With independent transformer-coupled mic preamp and compressor-limiter sections identical to those found in the 5012 and 5043 modules, the fully analogue Portico 5015 combines the outstanding sound quality expected from a Rupert Neve design with the total flexibility required by modern recording studios. Available in both vertical and horizontal configurations, when used with the 5033 five-band EQ it is possible to create a Portico channel strip with preamplification, dynamics processing and equalization. As an additional routing option, the mic pre output may be routed directly to the compressor section without patching by pressing the To Comp switch.
The microphone input is balanced but not floating, using a Transformer-Like-Amplifier (T.L.A.) configuration with a toroidal Common Mode Rejection Low Pass Filter that excludes frequencies above 150 kHz. The T.L.A. is followed by an actual input transformer designed by Mr. Neve that permits a full +25 dBu input signal to be handled at unity gain without an input pad over the whole audio spectrum. This innovative solution combines the advantages of both an electronically-balanced and true transformer input.
In addition to the 72 dB of gain, the 5015 mic pre includes individually selectable phase, mute, phantom power, a swept high pass filter from 20-250 Hz, and the Silk circuit which yields the rich warmth and presence of the renowned classic designs.
The 5015’s compressor has fully variable threshold, ratio, attack, release and makeup gain with two selectable VCA modes that provide for exceptional control of any source material.
To control gain, a V.C.A. or Voltage Controlled Amplifier (or Attenuator) is used. There are many types of voltage control devices, including tubes, discrete and integrated solid state circuits and naturally non-linear devices, each one having its own characteristic behavior that reflects sonically on the final performance, providing a character or signature that can be musically attractive (or not!). The Portico 5043 makes use of a very accurate, low noise, low distortion V.C.A. having essentially no signature of its own.
A part of the audio signal is rectified and smoothed to produce a suitable control voltage for the V.C.A., which has to respond very quickly and have low distortion. If the response is too fast, some of the signal will be unnecessarily gain-controlled. If the response is too slow, the signal will overshoot and the first few cycles will not get compressed. The speed and accuracy of the response – known as the “attack” – and the timeframe that gain remains under the initial control – known as the “release” or “recovery” – each play a large part in the way a compressor sounds.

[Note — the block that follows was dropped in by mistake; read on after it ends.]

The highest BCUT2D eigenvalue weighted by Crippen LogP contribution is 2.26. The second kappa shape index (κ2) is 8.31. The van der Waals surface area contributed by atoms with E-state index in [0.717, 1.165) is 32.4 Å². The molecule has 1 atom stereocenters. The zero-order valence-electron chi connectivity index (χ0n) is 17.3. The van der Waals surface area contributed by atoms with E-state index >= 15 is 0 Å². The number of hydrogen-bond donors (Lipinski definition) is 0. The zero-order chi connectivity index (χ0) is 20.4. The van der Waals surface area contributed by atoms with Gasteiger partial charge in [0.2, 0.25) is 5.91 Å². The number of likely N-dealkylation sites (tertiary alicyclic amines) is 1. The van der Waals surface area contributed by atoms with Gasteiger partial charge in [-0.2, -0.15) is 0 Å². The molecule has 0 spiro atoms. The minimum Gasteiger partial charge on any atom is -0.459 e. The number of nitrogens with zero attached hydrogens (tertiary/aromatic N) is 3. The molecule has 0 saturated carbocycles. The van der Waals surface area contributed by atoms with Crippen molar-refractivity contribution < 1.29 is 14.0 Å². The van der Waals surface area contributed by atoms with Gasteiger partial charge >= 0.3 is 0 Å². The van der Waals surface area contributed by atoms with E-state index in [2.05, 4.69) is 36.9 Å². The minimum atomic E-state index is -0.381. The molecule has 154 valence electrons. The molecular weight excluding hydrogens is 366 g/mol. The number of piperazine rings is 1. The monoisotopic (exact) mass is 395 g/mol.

Much care was given in designing the 5015 to produce as little noise and non-harmonic distortion as possible. Carefully implemented signal paths and Class A operation are a large part of the 5015′s sweet, whisper-quiet performance.
All Portico modules use input and output transformers and almost entirely discrete component amplifiers. In fact, the Line amplifiers on their own, inserted into the signal chain, are capable of enhancing the sonic quality of many signal sources, especially those of digital origin. These are some of the factors that enable the Portico 5015 to work so unobtrusively within the context of a very high quality audio chain.
The fine subtleties of circuit design relating to sonic performance are gradually becoming more clearly understood. For example, research has shown conclusively that frequencies above 20kHz affect the way in which humans perceive sound quality. But long before scientific evidence emerged, a substantial body of musicians and engineers knew that equipment with apparently the same technical measurements could sound very different.
Incredibly small amounts of musically dissonant odd harmonics can have a disastrous effect on the sound quality. Extraneous noise or interference that finds its way into a signal path seriously impairs performance of the whole chain. Since many control rooms make use of outboard gear that is not well protected from external signals, poor grounding of such equipment can be a serious problem. “Electronically balanced” circuits, much-used in modern equipment, can give very good measurements on the test bench but they do not provide adequate rejection of the stray fields found in every working environment.
To correct these issues, input and output circuits must be freed from ground dependence so that only the wanted signal enters and leaves the processing path. Transformers are the ideal solution. The sweet and silky sound of Mr. Neve’s classic designs was achieved with big transistors and large high quality transformers. Rupert Neve Designs’ Portico modules achieve similar quality today without the bulk or the cost.
In order for modules to work together as would be expected (i.e. in a proprietary console configuration) without producing hum, R.F. interference, or other interactions, the connecting interfaces, grounding, levels and impedances must receive careful attention. Each Portico module is a complete integral signal processor that delivers its specified performance independently. This is why we use transformers.